Book-ended by ocean and sea, the Southeast region of the United States is a never-ending source of inspiration for local cooks. For centuries, cooks of many cultures have made enthusiastic use of the abundant aquatic life all around them.
The Lowdown on Lowcountry Cuisine
Along the coast of South Carolina and Georgia lies a stretch of coastal plains, marshlands, swamps, and Sea Islands known as the Lowcountry. Here, French and West African culinary traditions came together to build a cuisine based on rice and the area’s abundant seafood. Frogmore stew, for example, is a culinary creation credited to African-Americans of West African heritage known as the Gullah. If you use words like “goober” (for peanut) and “gumbo,” you’re speaking a bit of Gullah.
- Old Charleston Style Shrimp and Grits
- Robey’s Blue Crab Deviled Eggs
- Okra Rice
- Teddy’s Duck Gumbo
- Lowcountry Shrimp and Cheese Grits
- Stuffed Mushrooms II
- Lowcountry Tomato Pie
- Red Rice and Sausage
“Floribbean” cuisine reflects the lengthy history of a land that has been fought over by French, Spanish, English, and Native Americans. Before European arrivals, Native Americans cooked with Florida’s abundant local ingredients (like yucca, plantains, and hearts of palm). The Spanish arrived in the 1500s, bringing pigs and cattle. They also introduced slaves, who contributed foods like okra, callaloo (a kale-like vegetable), yams, and eggplant. Even today, there’s room for continued culinary evolution as the Sunshine State proves to be a magnet for internal American migration.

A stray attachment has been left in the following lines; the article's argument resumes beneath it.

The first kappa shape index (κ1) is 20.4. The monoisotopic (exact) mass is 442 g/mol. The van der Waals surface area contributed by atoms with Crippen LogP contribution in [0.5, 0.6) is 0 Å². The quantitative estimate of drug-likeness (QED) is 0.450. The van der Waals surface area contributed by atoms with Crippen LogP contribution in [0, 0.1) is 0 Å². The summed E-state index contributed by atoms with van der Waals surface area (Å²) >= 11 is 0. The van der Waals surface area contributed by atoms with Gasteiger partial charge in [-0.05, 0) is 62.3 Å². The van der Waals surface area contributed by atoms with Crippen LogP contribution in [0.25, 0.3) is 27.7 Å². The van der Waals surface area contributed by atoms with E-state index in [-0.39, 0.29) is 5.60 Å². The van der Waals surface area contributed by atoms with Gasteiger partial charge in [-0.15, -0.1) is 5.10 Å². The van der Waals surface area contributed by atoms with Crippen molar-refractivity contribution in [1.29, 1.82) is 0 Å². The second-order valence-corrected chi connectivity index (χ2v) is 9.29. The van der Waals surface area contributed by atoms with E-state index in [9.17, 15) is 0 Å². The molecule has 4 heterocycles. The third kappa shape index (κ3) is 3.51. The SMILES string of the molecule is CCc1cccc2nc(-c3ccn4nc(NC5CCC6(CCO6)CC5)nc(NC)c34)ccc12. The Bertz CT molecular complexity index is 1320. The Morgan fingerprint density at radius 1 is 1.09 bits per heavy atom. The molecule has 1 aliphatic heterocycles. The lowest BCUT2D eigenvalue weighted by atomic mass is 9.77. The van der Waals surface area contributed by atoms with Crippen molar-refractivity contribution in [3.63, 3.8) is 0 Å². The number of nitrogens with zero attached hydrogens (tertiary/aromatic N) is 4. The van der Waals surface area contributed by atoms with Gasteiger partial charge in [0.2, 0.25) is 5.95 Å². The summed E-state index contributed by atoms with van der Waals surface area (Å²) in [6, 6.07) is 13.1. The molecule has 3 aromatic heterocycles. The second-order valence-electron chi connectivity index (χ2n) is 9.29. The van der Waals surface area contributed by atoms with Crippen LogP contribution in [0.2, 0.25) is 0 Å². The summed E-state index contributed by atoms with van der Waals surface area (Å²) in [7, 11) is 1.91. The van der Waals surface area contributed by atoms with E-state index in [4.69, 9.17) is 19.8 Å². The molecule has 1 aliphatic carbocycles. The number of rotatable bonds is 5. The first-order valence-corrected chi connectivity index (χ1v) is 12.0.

- Carol’s Arroz con Pollo
- Jamaican Jerk Chicken
- Puerto Rican Pork Roast
- Yellowtail a la Gruntag
- Caribbean Callaloo and Crab
Cuban, Little Havana Style
Miami, Florida has the second largest Cuban population of any city in the world, behind only Havana. It’s not surprising, then, that meals in Miami should have a Cuban accent. In fact, South Florida and Cuba share a common history: both lands were at one time claimed by Spain. Their close geographic proximity, the rush of Cuban immigrants into South Florida, and the wealth of foods indigenous to both places have eased the adaptation and evolution of Cuban cuisine in and around Miami.
- Classic Cuban Midnight (Medianoche) Sandwich
- Cuban Beef Stew
- Spicy Cuban Mojo Chicken with Mango-Avocado Salsa
- Fried Plantains
- Margie’s Cuban Sofrito (Sauce)
Sensational Southeastern Seafood
For seafood lovers, the Southeast is the place to be. The Atlantic Ocean, Gulf of Mexico, and Caribbean Sea provide fresh fish in abundance. Shrimp in these waters come in a variety of colors, though they all turn pink once cooked. Rock lobsters and stone crabs are also popular shellfish–almost too popular. In an attempt to preserve a dwindling stone crab population, fisherman now clip off the highly prized claws and return the crab unharmed to the water, where the claws grow back in a few short weeks.
- SC Frogmore Stew
- Conch Fritters
- Key West Crab Salad
- Fiesta Conch
- Caribbean Yellowtail Snapper
- Grilled Rock Lobster Tails
- South Carolina She-Crab Soup
In the South, barbeque fosters fierce loyalties. If you’re eating barbeque in the Carolinas, chances are pretty good that you’re enjoying pulled pork shoulder, cooked long and low over flavor-forging wood smoke. In North Carolina, expect a powerful tang of vinegar in your barbeque sauce. In South Carolina, mustard is a common base for tangy sauces.
The Fruits of Their Labor
The southeast corner of the United States is a fruit basket for the nation. Georgia, the Peach State, produces more than 40 varieties of this stone fruit–and puts the peach front and center on their license plates. However, South Carolina actually produces more! The situation for citrus in the Southeast is also quite juicy. Florida provides 80 percent of our orange juice, and is no slouch at growing lemons, limes, grapefruit, and tangerines. Florida also produces avocados, mangos, and many other fruits.